A 15-year-old, 290-kg, female polar bear presented with weakness of the hind legs in June of 2000. The animal was able to bear weight on the hind limbs, but could not climb out of the pool in which she had been found. As the day progressed, the animal’s hind legs became weaker. The animal was no longer able to bear weight on the hind limbs by early afternoon.
The following day the bear was found in sternal recumbency and was exhibiting forelimb weakness. The animal was anesthetized using 5 mg/kg Telazol IM (Telazol, Fort Dodge, Fort Dodge, IA, USA) via pole syringe. Physical examination did not reveal the cause of the problem. A blood sample was obtained for complete blood count, serum chemistry, and serum banking. No abnormalities were detected. Lateral radiographs of the thoracolumbar spine were obtained using a portable x-ray unit. The films were of poor quality and not diagnostic. The animal was treated using 11 IU/kg vitamin E (Vital E-300, Schering-Plough Animal Health, Union, NJ, USA) IM, 1.1 mg/kg flunixin meglumine (Banamine, Schering-Plough Animal Health, Union, NH, USA) IM, 0.7 mg/kg dexamethasone (Dexamethasone Solution, Phoenix Pharmaceutical, Inc., St. Joseph, MO, USA) IM, 80,000 IU/kg procaine penicillin G SC (Pen-G, Phoenix Pharmaceutical, Inc., St Joseph, MO, USA) SC, and 1.7 mg/kg calcium gluconate (calcium gluconate 23% solution, Phoenix Pharmaceutical, Inc., St. Joseph, MO, USA). One half of the amount of calcium gluconate was given IV, the remainder was given SC. The bear’s condition was unchanged after recovery from anesthesia.
The animal’s condition remained unchanged the following day. A visual exam was performed by a veterinary neurologist later that day. A spinal lesion was suspected, but could not be confirmed by a complete neurologic exam. Plans were made to perform spinal radiographs, spinal tap and myelogram the following day.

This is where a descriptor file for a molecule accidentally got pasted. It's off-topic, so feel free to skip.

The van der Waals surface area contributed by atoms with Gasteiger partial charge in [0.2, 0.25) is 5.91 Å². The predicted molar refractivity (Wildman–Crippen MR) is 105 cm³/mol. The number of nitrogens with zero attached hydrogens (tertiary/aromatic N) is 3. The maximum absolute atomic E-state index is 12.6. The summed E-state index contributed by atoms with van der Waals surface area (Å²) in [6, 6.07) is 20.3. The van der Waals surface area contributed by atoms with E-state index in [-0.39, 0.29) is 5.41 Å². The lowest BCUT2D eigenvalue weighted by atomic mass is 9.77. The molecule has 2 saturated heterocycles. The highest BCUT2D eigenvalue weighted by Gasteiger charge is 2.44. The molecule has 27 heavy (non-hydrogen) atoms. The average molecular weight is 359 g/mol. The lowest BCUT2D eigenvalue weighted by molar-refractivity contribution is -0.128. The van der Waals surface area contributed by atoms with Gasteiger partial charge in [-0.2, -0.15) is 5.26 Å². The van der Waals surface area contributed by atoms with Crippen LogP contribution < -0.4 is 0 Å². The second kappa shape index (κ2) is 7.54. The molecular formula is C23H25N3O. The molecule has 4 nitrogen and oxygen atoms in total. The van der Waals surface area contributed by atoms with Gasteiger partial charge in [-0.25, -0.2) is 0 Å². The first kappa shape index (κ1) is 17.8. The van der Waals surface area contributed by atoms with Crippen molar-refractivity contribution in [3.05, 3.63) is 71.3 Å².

The bear was anesthetized using 5 mg/kg Telazol IM via pole syringe. The animal was intubated and anesthesia maintained using isoflurane (IsoFlo, Abbot Laboratories, North Chicago, IL, USA). Fluids were administered throughout the procedure. A physical exam was repeated, again revealing no pertinent abnormalities. A blood sample was obtained for complete blood count, serum biochemistry, and serum banking. Lateral radiographs of the thoracolumbar spine were obtained. No spinal lesions were noted on these films. Numerous unsuccessful attempts were made to perform a spinal tap in the lumbar region. A successful spinal tap was performed at the cisterna magna. Twelve ml of cerebrospinal fluid were collected and utilized for cytology, total protein, and bacterial culture. No abnormalities were detected. A myelogram was then performed by a veterinary radiologist. Radiographs were taken of the thoracic and lumbar spine. Although the films were not high quality, no spinal lesions were evident. At this time, the decision was made to euthanatize the animal based on a poor prognosis and the difficulty associated with providing the nursing care for a polar bear.
A necropsy was then performed by a consulting pathologist. A mass 6.0 × 4.0 × 6.0 cm was located in the cranial mediastinum. The mass was para-aortic in location and consisted of friable, apparently necrotic material. A degenerative intervertebral disc was identified at L7/S1. The spinal cord in this area appeared edematous. No signs of traumatic injury could be identified.
Histopathologic examination of the mass led to a presumptive diagnosis of thymoma, spindle cell variant. Immunohistochemical stains confirmed the presence of a thymoma. Serum collected after the onset of clinical signs was submitted to be analyzed for acetylcholine receptor antibodies (Comparative Neuromuscular Laboratory, University of California, San Diego, La Jolla, CA, USA). In addition, a serum sample from the affected bear collected prior to the onset of signs and serum samples from two clinically normal female bears were also submitted. The sample collected from the affected polar bear after the onset of clinical signs exhibited a titer of 0.86 nmol/L. Utilizing canine or feline reference values this sample would be compatible with a diagnosis of myasthenia gravis. All other samples submitted would be considered to be within normal limits, using either reference range.
The authors would like to acknowledge the contributions of Steven Colter, DVM, Dan Steinheimer, DVM, DACVR, Alameda East Veterinary Hospital, Denver, CO, USA and David Getzy, DVM, DACVP, Idexx Veterinary Services, Inc., Broomfield, CO, USA.